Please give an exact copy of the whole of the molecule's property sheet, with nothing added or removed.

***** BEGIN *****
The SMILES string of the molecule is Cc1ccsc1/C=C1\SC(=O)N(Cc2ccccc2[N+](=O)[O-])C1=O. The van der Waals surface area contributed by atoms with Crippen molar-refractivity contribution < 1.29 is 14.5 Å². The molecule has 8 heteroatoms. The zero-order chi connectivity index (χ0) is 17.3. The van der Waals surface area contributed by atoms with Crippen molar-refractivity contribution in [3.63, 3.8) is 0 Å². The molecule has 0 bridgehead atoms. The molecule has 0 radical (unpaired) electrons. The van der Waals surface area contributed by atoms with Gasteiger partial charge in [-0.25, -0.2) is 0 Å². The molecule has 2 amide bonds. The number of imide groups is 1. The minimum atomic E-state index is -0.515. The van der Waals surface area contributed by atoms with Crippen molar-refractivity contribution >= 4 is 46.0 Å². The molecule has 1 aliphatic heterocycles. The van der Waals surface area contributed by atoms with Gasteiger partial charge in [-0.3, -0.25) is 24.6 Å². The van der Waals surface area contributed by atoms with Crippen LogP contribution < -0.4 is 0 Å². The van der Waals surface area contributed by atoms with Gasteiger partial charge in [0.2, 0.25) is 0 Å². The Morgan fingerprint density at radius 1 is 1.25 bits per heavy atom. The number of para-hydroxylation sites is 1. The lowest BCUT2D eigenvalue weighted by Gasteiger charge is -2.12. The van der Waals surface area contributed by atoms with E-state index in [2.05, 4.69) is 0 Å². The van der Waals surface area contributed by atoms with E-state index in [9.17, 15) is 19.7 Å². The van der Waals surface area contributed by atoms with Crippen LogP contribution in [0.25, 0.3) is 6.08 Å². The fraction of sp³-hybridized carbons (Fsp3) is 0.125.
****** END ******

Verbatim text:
The SMILES string of the molecule is Cc1ccsc1/C=C1\SC(=O)N(Cc2ccccc2[N+](=O)[O-])C1=O. The van der Waals surface area contributed by atoms with Crippen molar-refractivity contribution < 1.29 is 14.5 Å². The molecule has 8 heteroatoms. The zero-order chi connectivity index (χ0) is 17.3. The van der Waals surface area contributed by atoms with Crippen molar-refractivity contribution in [3.63, 3.8) is 0 Å². The molecule has 0 bridgehead atoms. The molecule has 0 radical (unpaired) electrons. The van der Waals surface area contributed by atoms with Gasteiger partial charge in [-0.25, -0.2) is 0 Å². The molecule has 2 amide bonds. The number of imide groups is 1. The minimum atomic E-state index is -0.515. The van der Waals surface area contributed by atoms with Crippen molar-refractivity contribution >= 4 is 46.0 Å². The molecule has 1 aliphatic heterocycles. The van der Waals surface area contributed by atoms with Gasteiger partial charge in [-0.3, -0.25) is 24.6 Å². The van der Waals surface area contributed by atoms with Crippen LogP contribution < -0.4 is 0 Å². The van der Waals surface area contributed by atoms with Gasteiger partial charge in [0.2, 0.25) is 0 Å². The Morgan fingerprint density at radius 1 is 1.25 bits per heavy atom. The number of para-hydroxylation sites is 1. The lowest BCUT2D eigenvalue weighted by Gasteiger charge is -2.12. The van der Waals surface area contributed by atoms with E-state index in [2.05, 4.69) is 0 Å². The van der Waals surface area contributed by atoms with E-state index in [9.17, 15) is 19.7 Å². The van der Waals surface area contributed by atoms with Crippen LogP contribution in [0.25, 0.3) is 6.08 Å². The fraction of sp³-hybridized carbons (Fsp3) is 0.125.